From a commercial perspective, The Cookie Project is on the journey to transform its production site from being a cost center to a revenue generator, which provides even more income opportunities for bakers with world-class attitude and passion to step up and become the hosts of the baking experiences.
“We’re always on the lookout for potential international partners to share our business model beyond New Zealand so that we can leverage today’s technology and global citizen mindset to deliver SDG #8 (Decent Work and Economic Growth) and SDG #10 (Reduced Inequalities),” proclaims Eric.
The company has a very open and jovial culture where friendships are formed and laughter is the daily language. It is very proud of its employment framework: NO resume, NO interviews, Pan-disability, and guaranteed at least the minimum wage of NZ$18.90 an hour (will increase to NZ$20 an hour from 1 April 2021), and unlimited free cookies for all the employees.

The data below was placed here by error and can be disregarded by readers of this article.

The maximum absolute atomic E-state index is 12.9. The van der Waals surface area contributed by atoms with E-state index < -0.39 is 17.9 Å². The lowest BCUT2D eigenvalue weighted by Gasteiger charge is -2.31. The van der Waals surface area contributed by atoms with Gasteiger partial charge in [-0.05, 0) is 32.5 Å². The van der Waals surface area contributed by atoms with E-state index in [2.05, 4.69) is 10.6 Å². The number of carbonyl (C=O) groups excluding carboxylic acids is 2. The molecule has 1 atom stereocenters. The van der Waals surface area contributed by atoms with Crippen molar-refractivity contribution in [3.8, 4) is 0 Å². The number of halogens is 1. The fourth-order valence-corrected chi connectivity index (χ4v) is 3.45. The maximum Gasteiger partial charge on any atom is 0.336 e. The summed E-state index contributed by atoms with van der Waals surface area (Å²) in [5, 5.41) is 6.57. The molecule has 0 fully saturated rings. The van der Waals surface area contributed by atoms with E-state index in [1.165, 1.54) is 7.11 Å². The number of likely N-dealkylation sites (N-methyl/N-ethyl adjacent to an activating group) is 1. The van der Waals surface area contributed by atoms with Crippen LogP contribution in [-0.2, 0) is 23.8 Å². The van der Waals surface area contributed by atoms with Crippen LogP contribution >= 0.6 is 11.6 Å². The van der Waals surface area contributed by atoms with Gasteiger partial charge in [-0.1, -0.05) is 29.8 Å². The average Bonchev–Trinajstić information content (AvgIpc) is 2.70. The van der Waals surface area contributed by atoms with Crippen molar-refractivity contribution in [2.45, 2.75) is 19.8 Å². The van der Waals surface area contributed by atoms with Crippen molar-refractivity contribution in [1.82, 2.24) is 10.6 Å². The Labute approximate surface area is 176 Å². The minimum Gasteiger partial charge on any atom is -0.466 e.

Eric says that there is no greater motivation than the smiles of the bakers. Although he is not earning anywhere close to the salary of his banking days, he is much happier to know that his skills are making a real difference in people’s lives. He says, “I’m also very proud to have created a workplace where many of our bakers just want to stay at our kitchen for as late as the last bus allows because they feel so appreciated, respected, and valued at work. That’s what makes The Cookie Project so special – a place where everyone feels a sense of belonging.”
Soon, the company aspires to continue expanding through awareness, using its first-person traceable QR code packaging. Based in Eden Park, The Cookie Project has open days for the public to experience first-hand what it’s like in the kitchen with its bakers. 8 out of 10 visitors say they’ve never worked with people with disabilities and it changed their perception after visiting The Cookie Project.